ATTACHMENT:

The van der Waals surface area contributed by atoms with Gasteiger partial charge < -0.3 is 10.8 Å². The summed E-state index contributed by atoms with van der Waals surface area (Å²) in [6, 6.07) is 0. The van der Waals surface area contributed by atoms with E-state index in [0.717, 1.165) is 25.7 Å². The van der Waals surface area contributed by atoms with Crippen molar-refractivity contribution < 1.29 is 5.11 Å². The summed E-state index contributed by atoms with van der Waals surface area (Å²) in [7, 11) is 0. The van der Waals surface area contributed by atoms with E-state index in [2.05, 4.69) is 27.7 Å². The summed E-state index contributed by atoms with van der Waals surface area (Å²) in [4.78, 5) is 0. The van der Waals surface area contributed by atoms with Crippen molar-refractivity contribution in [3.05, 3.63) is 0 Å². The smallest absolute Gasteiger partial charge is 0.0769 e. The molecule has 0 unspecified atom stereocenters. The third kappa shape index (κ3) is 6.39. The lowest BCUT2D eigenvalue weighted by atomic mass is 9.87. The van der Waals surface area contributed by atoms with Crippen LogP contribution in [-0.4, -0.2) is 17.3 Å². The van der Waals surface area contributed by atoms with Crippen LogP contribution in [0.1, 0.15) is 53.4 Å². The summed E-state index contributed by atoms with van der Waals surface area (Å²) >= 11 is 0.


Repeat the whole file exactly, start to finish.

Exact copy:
The van der Waals surface area contributed by atoms with Gasteiger partial charge < -0.3 is 10.8 Å². The summed E-state index contributed by atoms with van der Waals surface area (Å²) in [6, 6.07) is 0. The van der Waals surface area contributed by atoms with E-state index in [0.717, 1.165) is 25.7 Å². The van der Waals surface area contributed by atoms with Crippen molar-refractivity contribution < 1.29 is 5.11 Å². The summed E-state index contributed by atoms with van der Waals surface area (Å²) in [7, 11) is 0. The van der Waals surface area contributed by atoms with E-state index in [2.05, 4.69) is 27.7 Å². The summed E-state index contributed by atoms with van der Waals surface area (Å²) in [4.78, 5) is 0. The van der Waals surface area contributed by atoms with Crippen molar-refractivity contribution in [3.05, 3.63) is 0 Å². The smallest absolute Gasteiger partial charge is 0.0769 e. The molecule has 0 unspecified atom stereocenters. The third kappa shape index (κ3) is 6.39. The lowest BCUT2D eigenvalue weighted by atomic mass is 9.87. The van der Waals surface area contributed by atoms with Crippen LogP contribution in [-0.4, -0.2) is 17.3 Å². The van der Waals surface area contributed by atoms with Crippen LogP contribution in [0.1, 0.15) is 53.4 Å². The summed E-state index contributed by atoms with van der Waals surface area (Å²) >= 11 is 0.